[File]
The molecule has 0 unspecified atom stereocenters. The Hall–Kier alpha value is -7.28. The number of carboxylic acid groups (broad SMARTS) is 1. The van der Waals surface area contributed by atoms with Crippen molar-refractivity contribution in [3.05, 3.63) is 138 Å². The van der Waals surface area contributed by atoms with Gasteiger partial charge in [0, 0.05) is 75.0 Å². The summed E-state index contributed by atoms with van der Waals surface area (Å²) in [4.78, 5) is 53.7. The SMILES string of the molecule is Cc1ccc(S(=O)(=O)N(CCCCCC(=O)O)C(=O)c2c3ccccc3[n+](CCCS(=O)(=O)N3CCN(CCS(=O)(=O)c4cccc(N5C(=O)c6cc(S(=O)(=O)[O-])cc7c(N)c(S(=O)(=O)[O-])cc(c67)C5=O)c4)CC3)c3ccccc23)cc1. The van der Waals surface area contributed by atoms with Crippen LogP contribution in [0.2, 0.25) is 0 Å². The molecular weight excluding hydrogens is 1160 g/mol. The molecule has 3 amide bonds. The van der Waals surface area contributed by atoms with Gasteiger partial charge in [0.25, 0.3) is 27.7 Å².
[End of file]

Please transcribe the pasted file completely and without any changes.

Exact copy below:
The molecule has 0 unspecified atom stereocenters. The Hall–Kier alpha value is -7.28. The number of carboxylic acid groups (broad SMARTS) is 1. The van der Waals surface area contributed by atoms with Crippen molar-refractivity contribution in [3.05, 3.63) is 138 Å². The van der Waals surface area contributed by atoms with Gasteiger partial charge in [0, 0.05) is 75.0 Å². The summed E-state index contributed by atoms with van der Waals surface area (Å²) in [4.78, 5) is 53.7. The SMILES string of the molecule is Cc1ccc(S(=O)(=O)N(CCCCCC(=O)O)C(=O)c2c3ccccc3[n+](CCCS(=O)(=O)N3CCN(CCS(=O)(=O)c4cccc(N5C(=O)c6cc(S(=O)(=O)[O-])cc7c(N)c(S(=O)(=O)[O-])cc(c67)C5=O)c4)CC3)c3ccccc23)cc1. The van der Waals surface area contributed by atoms with Crippen LogP contribution in [0.2, 0.25) is 0 Å². The molecular weight excluding hydrogens is 1160 g/mol. The molecule has 3 amide bonds. The van der Waals surface area contributed by atoms with Gasteiger partial charge in [0.25, 0.3) is 27.7 Å².